Am also unhappy with their cowardice and lack of will to lobby to end this insanity so that they can perform again.

I foresee more begging letters coming my way.

161876 ▶▶ Basics, replying to Bart Simpson, 6, #1304 of 2057 🔗

Festival Theatre in Edinburgh has a giant building side banner ad. The curtain will rise again – text ‘something or other’ to a number to donate £10.

The giant building side print must have cost in the £10ks itself.

161931 ▶▶▶ Bart Simpson, replying to Basics, 7, #1305 of 2057 🔗

Makes you wonder that if they’re struggling for cash then why blow it on banner adverts and begging letters?

Should they not be banding together and lobbying the government? Surely they realise they can’t go on like this and that social distancing and masks will only accelerate their demise?

161897 ▶▶ RickH, replying to Bart Simpson, 4, #1306 of 2057 🔗

Yes – it’s a difficult one, since the venues and companies are not in control of their destiny (I have a close family member bound up in the daily dilemmas of all this).

But they might start shouting ‘Foul!’ instead of ‘Well, we better had’

161911 ▶▶▶ mjr, replying to RickH, 14, #1307 of 2057 🔗

there is a difference between those places not allowed to open such as theatres (for whom i have sympathy) and those places who can open but who just made the whole visiting experience so miserable that people stopped going, such as the NT

162003 ▶▶▶▶ Carrie, replying to mjr, 3, #1308 of 2057 🔗

The prices in most London theatres meant that seeing a show was mostly limited to elites and tourists – will only be (virtue-signalling) elites now, most likely…

161938 ▶▶▶ Bart Simpson, replying to RickH, 10, #1309 of 2057 🔗

Agree. I do have sympathy for the ROH and the like but why are they not fighting?

I have more respect for a body like the Bournemouth Symphony whose CEO has said that he refuses to accept social distancing and reduced capacities and will fight for a return to the way it was before March 2020.

162093 ▶▶▶▶ Carrie, replying to Bart Simpson, 3, #1310 of 2057 🔗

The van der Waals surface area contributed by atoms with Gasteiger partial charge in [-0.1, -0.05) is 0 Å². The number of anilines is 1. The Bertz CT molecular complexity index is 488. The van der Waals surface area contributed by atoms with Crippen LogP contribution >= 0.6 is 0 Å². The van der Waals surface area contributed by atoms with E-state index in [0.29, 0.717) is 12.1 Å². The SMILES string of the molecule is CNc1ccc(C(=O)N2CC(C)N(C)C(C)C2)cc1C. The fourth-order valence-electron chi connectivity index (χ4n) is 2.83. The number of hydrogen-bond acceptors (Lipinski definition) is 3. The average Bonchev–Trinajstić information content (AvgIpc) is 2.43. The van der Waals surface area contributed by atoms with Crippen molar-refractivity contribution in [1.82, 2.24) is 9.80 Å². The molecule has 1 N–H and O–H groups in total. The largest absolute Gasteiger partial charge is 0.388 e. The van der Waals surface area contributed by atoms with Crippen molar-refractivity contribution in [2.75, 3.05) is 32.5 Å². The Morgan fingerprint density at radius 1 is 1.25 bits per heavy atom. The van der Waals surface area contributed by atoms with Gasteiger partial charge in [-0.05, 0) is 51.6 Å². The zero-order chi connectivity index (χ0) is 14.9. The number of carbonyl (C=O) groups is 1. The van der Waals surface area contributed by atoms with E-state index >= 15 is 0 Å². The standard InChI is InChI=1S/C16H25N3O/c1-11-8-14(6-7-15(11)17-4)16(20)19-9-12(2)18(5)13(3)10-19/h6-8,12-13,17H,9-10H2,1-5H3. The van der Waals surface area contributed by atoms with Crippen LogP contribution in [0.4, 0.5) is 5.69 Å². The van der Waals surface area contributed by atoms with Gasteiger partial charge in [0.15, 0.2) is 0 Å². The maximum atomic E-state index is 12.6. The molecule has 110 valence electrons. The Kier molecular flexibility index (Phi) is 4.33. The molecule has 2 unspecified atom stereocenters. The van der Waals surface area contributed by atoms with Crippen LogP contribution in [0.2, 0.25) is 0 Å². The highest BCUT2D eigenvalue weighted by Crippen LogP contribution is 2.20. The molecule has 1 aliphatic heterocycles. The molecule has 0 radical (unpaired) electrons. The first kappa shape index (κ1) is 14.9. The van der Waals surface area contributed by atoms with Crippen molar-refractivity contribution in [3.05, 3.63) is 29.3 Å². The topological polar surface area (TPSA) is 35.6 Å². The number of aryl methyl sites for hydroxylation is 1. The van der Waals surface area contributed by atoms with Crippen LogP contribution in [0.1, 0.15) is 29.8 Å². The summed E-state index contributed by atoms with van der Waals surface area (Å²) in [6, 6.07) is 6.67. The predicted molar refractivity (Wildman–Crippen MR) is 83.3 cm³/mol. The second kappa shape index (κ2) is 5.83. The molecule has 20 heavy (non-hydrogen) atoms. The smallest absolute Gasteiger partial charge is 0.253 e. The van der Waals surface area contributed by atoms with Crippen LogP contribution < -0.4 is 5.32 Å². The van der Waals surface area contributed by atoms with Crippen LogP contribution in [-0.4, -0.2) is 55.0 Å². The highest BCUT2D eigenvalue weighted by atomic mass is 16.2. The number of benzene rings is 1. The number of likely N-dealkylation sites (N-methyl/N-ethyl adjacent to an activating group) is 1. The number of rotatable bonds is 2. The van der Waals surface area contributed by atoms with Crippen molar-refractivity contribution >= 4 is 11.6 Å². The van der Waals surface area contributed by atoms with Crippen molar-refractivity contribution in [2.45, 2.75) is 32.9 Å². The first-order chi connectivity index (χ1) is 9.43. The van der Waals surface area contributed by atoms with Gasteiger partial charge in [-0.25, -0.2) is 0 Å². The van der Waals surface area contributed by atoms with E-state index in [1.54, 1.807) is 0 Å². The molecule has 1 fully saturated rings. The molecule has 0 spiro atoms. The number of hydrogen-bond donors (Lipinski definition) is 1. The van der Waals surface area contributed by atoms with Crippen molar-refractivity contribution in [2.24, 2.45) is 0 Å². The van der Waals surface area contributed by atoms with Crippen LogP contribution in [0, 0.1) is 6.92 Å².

I’m wondering whether there are no sceptics working in any of these places? Maybe we need to leaflet them with information on Global reset, with some links to look at…

Especially ones that rely heavily on foreign tourists visiting.

They might fight when they realise the bigger agenda is to kill them off completely…

162328 ▶▶▶▶▶ Bart Simpson, replying to Carrie, 3, #1311 of 2057 🔗

I’m one but unfortunately I am only a small cog in the machinery and it doesn’t help if the vast majority of my colleagues are pro-lockdown, social distancing and masking.

I’ve tried to bang the drum on why these current diktats are hurting our sector but its falling on deaf ears and its like trying to get blood out of a stone.

Sadly I think they will only wake up once compulsory redundancies become a reality. Which will happen.

161922 ▶▶ Richard O, replying to Bart Simpson, 13, #1312 of 2057 🔗

Every single one of these institutions deserves to collapse. Without exception they have embraced the new normal with zealous enthusiasm. The best and only way we can fight back is by removing our financial support. The rest will take care of itself.

162334 ▶▶▶ Bart Simpson, replying to Richard O, 1, #1313 of 2057 🔗

Exactly. Time and again I’m surprised at how quickly these institutions simply rolled over without a fight and accepted the so-called new normal and not realising how these will damage them and accelerate their demise.

Am planning to write a letter to the ROH explaining why we’re not donating.

161954 ▶▶ Lms23, replying to Bart Simpson, 4, #1314 of 2057 🔗